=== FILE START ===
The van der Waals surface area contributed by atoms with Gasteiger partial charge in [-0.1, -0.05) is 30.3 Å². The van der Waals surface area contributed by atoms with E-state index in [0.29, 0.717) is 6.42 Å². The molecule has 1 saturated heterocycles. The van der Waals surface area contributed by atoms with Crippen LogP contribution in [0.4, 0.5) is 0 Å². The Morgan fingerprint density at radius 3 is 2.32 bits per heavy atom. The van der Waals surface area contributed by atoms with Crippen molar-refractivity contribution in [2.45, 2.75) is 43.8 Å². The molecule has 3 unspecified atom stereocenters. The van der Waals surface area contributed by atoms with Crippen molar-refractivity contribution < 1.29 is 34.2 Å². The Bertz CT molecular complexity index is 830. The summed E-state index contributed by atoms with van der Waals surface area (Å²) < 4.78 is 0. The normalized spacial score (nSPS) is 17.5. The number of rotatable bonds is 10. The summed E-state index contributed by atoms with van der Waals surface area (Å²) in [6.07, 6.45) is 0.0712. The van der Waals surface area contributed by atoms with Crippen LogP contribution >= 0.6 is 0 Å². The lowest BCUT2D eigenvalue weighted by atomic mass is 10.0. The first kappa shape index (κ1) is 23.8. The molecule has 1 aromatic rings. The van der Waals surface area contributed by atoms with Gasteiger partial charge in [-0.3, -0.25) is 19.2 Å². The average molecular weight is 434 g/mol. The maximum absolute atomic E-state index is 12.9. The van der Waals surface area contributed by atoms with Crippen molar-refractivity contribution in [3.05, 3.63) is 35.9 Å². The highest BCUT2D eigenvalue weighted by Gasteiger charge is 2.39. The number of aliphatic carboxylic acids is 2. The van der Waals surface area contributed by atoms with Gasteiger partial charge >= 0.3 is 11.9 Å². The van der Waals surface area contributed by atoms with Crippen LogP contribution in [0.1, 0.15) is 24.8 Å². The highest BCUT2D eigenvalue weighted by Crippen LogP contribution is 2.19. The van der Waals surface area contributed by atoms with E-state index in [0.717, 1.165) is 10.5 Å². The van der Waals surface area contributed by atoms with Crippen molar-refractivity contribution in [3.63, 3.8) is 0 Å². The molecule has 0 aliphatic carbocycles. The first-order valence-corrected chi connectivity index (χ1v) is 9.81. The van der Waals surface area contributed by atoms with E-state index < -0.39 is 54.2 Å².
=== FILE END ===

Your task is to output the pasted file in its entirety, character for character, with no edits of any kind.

The van der Waals surface area contributed by atoms with Gasteiger partial charge in [-0.1, -0.05) is 30.3 Å². The van der Waals surface area contributed by atoms with E-state index in [0.29, 0.717) is 6.42 Å². The molecule has 1 saturated heterocycles. The van der Waals surface area contributed by atoms with Crippen LogP contribution in [0.4, 0.5) is 0 Å². The Morgan fingerprint density at radius 3 is 2.32 bits per heavy atom. The van der Waals surface area contributed by atoms with Crippen molar-refractivity contribution in [2.45, 2.75) is 43.8 Å². The molecule has 3 unspecified atom stereocenters. The van der Waals surface area contributed by atoms with Crippen molar-refractivity contribution < 1.29 is 34.2 Å². The Bertz CT molecular complexity index is 830. The summed E-state index contributed by atoms with van der Waals surface area (Å²) < 4.78 is 0. The normalized spacial score (nSPS) is 17.5. The number of rotatable bonds is 10. The summed E-state index contributed by atoms with van der Waals surface area (Å²) in [6.07, 6.45) is 0.0712. The van der Waals surface area contributed by atoms with Crippen LogP contribution >= 0.6 is 0 Å². The lowest BCUT2D eigenvalue weighted by atomic mass is 10.0. The first kappa shape index (κ1) is 23.8. The molecule has 1 aromatic rings. The van der Waals surface area contributed by atoms with Gasteiger partial charge in [-0.3, -0.25) is 19.2 Å². The average molecular weight is 434 g/mol. The maximum absolute atomic E-state index is 12.9. The van der Waals surface area contributed by atoms with Crippen molar-refractivity contribution in [3.05, 3.63) is 35.9 Å². The highest BCUT2D eigenvalue weighted by Gasteiger charge is 2.39. The number of aliphatic carboxylic acids is 2. The van der Waals surface area contributed by atoms with Gasteiger partial charge >= 0.3 is 11.9 Å². The van der Waals surface area contributed by atoms with Crippen LogP contribution in [0.1, 0.15) is 24.8 Å². The highest BCUT2D eigenvalue weighted by Crippen LogP contribution is 2.19. The van der Waals surface area contributed by atoms with E-state index in [0.717, 1.165) is 10.5 Å². The van der Waals surface area contributed by atoms with Crippen molar-refractivity contribution in [3.63, 3.8) is 0 Å². The molecule has 0 aliphatic carbocycles. The first-order valence-corrected chi connectivity index (χ1v) is 9.81. The van der Waals surface area contributed by atoms with E-state index < -0.39 is 54.2 Å².